SmartThings Community

Dryer notification based on temperature?


As many of us have discovered, we can’t rely on the Samsung Multisensor’s vibration sensor to tell us when our laundry is done. But it has no problem reading temperature when it spikes to ~95 degrees or so.

Is there a SmartApp that could do this: If temperature rises above 90 degrees for more than 5 minutes, send a notification 10 minutes after it falls below 90 degrees.

This would assume there’s not a long “cool” spin cycle… but the point is we could use the temperature as a trigger.


Core is very good at stacked conditionals which include duration:


Well that was just about as easy as it could get. I created a new piston:

If Dryer temperature exits range 85F-120F


Send Push Notification ‘Dryer’s Done!’

About to go test it. Thanks to the community Gods and Goddesses for CoRE.

(Bobby) #4

If it works, that’s a much quicker solution than the solution I had on my to do list, to clamp a HEM to my dryer. Good idea!


Sadly it didn’t work. But things look bright for CoRE to accomplish this task.


Update: After a 2nd test, it actually does work like a charm! No changes needed.

(Dana ) #7

How are you measuring temperature? You put a sensor inside the dryer?! :slight_smile:


Bahaha, nope - the sensor is just on the front door. It gets that hot, believe it or not.

(DavidK) #9

As many of us have discovered, we can’t rely on the Samsung Multisensor’s vibration sensor to tell us when our laundry is done

Is this true for most people?

It works great for me. I have the smart sense outlet for the washer and the vibration sensor for dryer and both work flawless.

I use the laundry app for the dryer and the vibration sensor.


You are one of the lucky ones!

(DavidK) #11


Do you have a minimum cycle time? Like 9 minutes? And a minimum full time, like 4 minutes?

I realize those numbers were originally meant for a washer, but they help the laundry app be accurate for the dryer.

They help with false positives.

Is the issue false positives or missing real endings of dryer?


I’m not sure… The way I see it, the dryer only gets into that superhot range once, and stays there until it cools down. I’ll need to check to see if there’s a cool down period, and might need to add a bit of extra time to the tail. This isn’t something I want to rigorously test though, since running the dryer is expensive :wink:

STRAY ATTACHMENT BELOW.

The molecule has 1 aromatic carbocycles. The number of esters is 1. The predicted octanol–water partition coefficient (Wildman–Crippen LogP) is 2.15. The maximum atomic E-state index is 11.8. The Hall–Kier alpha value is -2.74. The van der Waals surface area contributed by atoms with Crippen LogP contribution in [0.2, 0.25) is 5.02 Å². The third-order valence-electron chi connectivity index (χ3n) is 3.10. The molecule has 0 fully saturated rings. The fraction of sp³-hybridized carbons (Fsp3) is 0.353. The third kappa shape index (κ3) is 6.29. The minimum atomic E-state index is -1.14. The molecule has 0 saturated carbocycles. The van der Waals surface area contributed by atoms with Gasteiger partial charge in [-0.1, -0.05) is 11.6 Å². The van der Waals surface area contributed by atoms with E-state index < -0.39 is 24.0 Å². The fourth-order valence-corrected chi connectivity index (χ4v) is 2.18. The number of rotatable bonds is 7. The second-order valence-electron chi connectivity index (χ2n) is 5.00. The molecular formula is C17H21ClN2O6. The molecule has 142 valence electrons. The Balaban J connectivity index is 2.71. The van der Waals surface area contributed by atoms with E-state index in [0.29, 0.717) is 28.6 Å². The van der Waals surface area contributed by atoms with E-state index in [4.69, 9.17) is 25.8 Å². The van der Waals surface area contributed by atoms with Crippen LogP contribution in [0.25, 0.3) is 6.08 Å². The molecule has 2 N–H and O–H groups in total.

(Robin) #13

Bit of a maker solution that’s only for the brave, but my washing machine and dryer both have an LED that only lights up when the cycles are complete and (on the washer) door has unlocked.

I’m planning to rig the LED’s to a contact sensor, for immediate and reliable notifications. I’ll need a dumb relay in the middle but there’s load of space inside the box for that. I’ll keep the battery contact sensor on the outside though.


That sounds like a failsafe solution. Which contact sensor will you be using?

(Robin) #15

Depends on the voltage reading I get from the LED’s.

If it’s less than 16v I’ll use a MEMOlite which can take the voltage feed directly, and won’t need a battery so I’ll mount it inside the box.

If it’s more than 16v I’ll probably use a Fibaro Contact sensor which has external dry contact connection terminals. I’ll need to use a dumb relay to convert the hot contact into a dry contact.

Other option might be the Aeon dry contact sensor but it still needs the dumb relay and as I’ve never tried that device before (or even checked to see if it comes in an EU frequency) I’ll prob stick with Fibaro.

Hoping for less than 16v though for a neat, mains powered setup…

(Ron Talley) #16

II use Iris Smart Outlets which have power metering. Too much trouble with other solutions and this one works perfect.

If the power draw is above 10 watts then the dryer is on. (4 for washer)

Wrote a couple of pistons to monitor when the dryer/washer starts/stops, how many loads are done in a day/week and if the clothes stay in the washer too long after finishing then nag us in various ways.

(Joel W) #17

If you use a Smart Power Outlet, you have to make sure that the amperage can be handled by that outlet. Some dryers use more amperage than others.

(Dana ) #18

You’re lucky you haven’t met my washer, which is at 9 watts or less when off/not running after it has been unloaded, is at 10 watts or above when running (and falls back to 10 watts several times during a load), AND falls to 10 watts and sits at that level indefinitely when done with a load. Grrrrr…all my plans for a simple “<10 off, 10 or > running” piston blown to he-double hockey sticks.

(Dana ) #19

You know you’re crazy right, but in a kinda good way. :wink:


Wait, how many watts does your washer use during load?